A dusty keys algorithm 100 is illustrated by the flow chart of FIG. 11. In step 102, the dusty keys application 22 is invoked by the processor 14. In step 104, a button on the data entry device 12 is depressed by a user. In this embodiment of the algorithm 100, the depressed button is any key other than a Punctuation Modal key. In step 106, a variable, punc_screen_to_be_displayed, is examined to determine if the display surface 24 should indicate punctuation symbols rather the letters or numbers.

The variable is: punc_screen_to_be_displayed shown in FIGS. 11 and 12. It starts at zero and is incremented by one (to the maximum number of button-to-punctuation mapping screens (one of which is shown in FIG. 9) each time the punctuation button is pressed. If punc_screen_to_be_displayed reaches its maximum value, (the maximum number of screens the user has selected) it is set to zero, then punctuation screen is hidden and the text entry screen is displayed for further text entry.

If the punctuation variable is not set, the dusty keys algorithm 100 proceeds to step 108 wherein the character display variable is set to a letter. In step 110, the contents of the character display variable are sent to the display surface.

If the punctuation variable is set, the dusty keys algorithm 100 proceeds to step 112. In step 114, a placeholder variable x is set to indicate that the punctuation screen is to be displayed. In step 116, a second placeholder variable y is set to a value representative of the button that was pressed. In step 118, the punctuation variable is reset and the punctuation screen is removed from the display surface in step 120. Subsequently, the display surface 24 displays a text entry screen in step 122. In step 124, the variable indicating what character is to be displayed is set to a character residing within a character array at a location referenced by the x and y variables. The algorithm 100 proceeds to step 110 wherein the character to be displayed is sent to the display surface.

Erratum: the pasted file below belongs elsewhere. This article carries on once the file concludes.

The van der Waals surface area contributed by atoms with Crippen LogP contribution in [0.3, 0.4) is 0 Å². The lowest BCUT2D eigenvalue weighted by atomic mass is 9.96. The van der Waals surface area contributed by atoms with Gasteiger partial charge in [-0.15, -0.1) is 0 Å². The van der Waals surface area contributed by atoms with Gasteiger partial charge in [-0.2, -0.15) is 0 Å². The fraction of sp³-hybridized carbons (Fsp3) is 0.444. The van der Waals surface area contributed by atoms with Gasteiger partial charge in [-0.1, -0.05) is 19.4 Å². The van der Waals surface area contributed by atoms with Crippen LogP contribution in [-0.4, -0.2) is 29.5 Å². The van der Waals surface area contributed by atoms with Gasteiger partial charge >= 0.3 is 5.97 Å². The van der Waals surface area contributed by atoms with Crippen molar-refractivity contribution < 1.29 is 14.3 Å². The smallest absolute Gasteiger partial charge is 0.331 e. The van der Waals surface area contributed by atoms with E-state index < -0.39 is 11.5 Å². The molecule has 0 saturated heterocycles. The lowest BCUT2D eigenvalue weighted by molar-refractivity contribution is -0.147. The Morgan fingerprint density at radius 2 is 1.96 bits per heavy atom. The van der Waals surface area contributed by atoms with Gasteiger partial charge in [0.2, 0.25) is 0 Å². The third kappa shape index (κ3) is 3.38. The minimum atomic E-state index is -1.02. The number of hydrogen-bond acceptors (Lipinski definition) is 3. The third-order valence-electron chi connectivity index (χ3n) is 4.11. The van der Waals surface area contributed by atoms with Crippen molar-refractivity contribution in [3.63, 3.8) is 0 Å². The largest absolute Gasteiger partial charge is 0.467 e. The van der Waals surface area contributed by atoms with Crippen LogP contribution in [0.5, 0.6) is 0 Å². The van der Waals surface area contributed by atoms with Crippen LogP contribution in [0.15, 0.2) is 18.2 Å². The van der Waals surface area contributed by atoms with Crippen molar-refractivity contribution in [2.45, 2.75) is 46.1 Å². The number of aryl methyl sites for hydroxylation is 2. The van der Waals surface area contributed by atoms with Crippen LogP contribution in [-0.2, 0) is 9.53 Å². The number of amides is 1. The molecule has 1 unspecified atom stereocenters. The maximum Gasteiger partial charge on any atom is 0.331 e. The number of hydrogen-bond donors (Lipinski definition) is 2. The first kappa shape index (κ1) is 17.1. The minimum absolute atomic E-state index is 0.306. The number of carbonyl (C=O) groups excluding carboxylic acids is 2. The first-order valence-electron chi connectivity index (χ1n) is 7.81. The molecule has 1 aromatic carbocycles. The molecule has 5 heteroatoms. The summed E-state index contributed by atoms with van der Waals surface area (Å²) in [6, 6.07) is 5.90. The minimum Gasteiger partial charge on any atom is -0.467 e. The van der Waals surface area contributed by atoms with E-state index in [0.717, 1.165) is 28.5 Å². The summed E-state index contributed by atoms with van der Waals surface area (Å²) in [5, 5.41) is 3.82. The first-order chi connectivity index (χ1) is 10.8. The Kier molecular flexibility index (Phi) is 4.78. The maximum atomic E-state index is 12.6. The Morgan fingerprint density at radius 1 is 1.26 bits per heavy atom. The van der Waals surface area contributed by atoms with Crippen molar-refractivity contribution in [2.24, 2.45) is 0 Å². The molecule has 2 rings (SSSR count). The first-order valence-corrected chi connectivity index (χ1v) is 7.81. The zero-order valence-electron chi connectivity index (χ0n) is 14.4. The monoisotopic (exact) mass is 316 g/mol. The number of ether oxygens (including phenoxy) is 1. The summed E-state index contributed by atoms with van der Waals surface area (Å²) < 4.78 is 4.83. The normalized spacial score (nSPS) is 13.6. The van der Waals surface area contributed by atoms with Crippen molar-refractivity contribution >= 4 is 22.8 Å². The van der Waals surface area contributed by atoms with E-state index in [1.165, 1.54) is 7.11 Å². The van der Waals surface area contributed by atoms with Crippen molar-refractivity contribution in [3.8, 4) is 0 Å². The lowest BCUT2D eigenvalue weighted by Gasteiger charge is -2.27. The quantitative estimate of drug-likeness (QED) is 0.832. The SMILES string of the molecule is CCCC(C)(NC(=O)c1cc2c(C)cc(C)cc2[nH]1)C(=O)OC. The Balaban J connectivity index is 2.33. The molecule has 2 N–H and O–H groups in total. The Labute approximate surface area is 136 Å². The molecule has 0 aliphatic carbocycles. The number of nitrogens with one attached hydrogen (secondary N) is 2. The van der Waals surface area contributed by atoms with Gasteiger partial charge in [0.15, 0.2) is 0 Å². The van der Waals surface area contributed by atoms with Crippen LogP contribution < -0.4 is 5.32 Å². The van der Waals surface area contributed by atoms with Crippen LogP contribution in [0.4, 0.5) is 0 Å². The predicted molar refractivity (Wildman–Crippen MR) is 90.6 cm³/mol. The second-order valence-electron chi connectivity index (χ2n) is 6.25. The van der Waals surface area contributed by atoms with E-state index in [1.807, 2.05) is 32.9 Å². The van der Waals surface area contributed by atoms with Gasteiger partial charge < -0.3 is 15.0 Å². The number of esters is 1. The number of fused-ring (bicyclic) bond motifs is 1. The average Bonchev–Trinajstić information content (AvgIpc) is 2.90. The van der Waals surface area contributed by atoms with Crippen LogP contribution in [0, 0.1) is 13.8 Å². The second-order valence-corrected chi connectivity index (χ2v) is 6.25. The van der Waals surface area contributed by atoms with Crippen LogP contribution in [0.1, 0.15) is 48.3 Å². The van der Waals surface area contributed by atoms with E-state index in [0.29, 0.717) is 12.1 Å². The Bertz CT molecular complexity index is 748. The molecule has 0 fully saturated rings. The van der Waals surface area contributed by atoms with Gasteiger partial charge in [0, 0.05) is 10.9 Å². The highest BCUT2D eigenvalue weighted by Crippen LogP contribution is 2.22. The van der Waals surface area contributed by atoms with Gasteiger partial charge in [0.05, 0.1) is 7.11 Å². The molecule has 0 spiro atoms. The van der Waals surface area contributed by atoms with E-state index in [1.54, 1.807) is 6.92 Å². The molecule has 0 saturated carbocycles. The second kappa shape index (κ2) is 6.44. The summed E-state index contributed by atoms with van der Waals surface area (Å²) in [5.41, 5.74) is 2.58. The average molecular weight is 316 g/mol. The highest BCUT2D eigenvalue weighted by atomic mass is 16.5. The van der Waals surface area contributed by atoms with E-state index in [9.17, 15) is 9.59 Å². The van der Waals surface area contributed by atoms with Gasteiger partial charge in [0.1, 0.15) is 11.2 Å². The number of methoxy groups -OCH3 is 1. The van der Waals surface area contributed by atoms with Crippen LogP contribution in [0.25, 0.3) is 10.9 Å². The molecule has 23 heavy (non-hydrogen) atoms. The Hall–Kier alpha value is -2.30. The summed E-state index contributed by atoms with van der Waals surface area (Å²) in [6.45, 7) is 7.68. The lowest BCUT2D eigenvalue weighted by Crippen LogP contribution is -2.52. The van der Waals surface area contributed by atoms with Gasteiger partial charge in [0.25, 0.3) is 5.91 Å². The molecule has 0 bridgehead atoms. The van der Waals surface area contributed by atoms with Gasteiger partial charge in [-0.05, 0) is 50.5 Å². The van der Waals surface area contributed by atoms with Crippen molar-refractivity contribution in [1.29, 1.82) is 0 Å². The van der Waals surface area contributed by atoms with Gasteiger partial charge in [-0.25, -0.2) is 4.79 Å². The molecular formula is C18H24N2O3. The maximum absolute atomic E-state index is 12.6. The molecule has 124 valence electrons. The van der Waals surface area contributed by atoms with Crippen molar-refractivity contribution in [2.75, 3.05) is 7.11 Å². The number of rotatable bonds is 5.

Another dusty keys algorithm 200 is displayed in FIG. 12. In step 202, the dusty keys application 22 is invoked by processor 14. In step 204, a button on the data entry device 12 is depressed by a user. In this algorithm 200, the depressed button is a Punctuation Modal button. In step 206, the punctuation screen variable is increased by one. In step 208, the punctuation screen variable is compared to a maximum number of punctuation screens variable. If the punctuation screen variable is greater than the maximum number of punctuation screens variable, the algorithm proceeds to step 214 wherein the punctuation screen variable is reset. In step 216, the punctuation screen is no longer displayed on the display surface 24. In step 218, the display surface displays a text screen.

If the punctuation screen variable is less than the maximum number of punctuation screens variable in step 208, the text entry screen is no longer displayed, as indicated in step 210. In step 212, a punctuation screen corresponding to the punctuation screen variable is displayed on the display surface.

Further illustrations of the invention are depicted in FIGS. 13 and 14. A dusty keys application uses “keystroke eliminator” technology to reduce or eliminate the need to use the following keys while typing:

    • 1) Period
    • 2) Question Mark
    • 3) Apostrophe
    • 4) Shift Key
    • 5) Num Key

A user simply types the same way he or she is used to, except the user does not bother clicking any of the above mentioned five keys.

Click two spaces, or use the F4/Enter Key, or the Down Arrow to complete each sentence. A dusty keys application does the rest including:

    • AutoShift—capitalizes sentences;
    • AutoSentence—adds a period or question mark to the sentence you just typed, and prepares for the beginning of your next sentence. For example:
    • You type: hello welcome to instant speed
    • You get: Hello. Welcome to instant speed.
    • You type: hi did my order ship thanks
    • You get: Hi. Did my order ship? Thanks.

If you do not want punctuation at the end of your sentence, use the Down Arrow key instead of the Enter key to finish the sentence:

    • RACE IT LIKE YOU STOLE IT

AutoAlias—user programmable:

    • sf becomes San Francisco
    • dk becomes Dusty Keys tm
    • bb becomes Bed & Breakfast etc.

AutoNum—no need to click the Num button to enter numbers. During or immediately after you type a number, AutoNum “disambiguates” an entry, instantly changing from text to numeric mode, and updating the display.

    • You type: see you in y minutes
    • (“y” is also the “5” button.)
    • You get: See you in 5 minutes.

AutoNum works with numbers such as: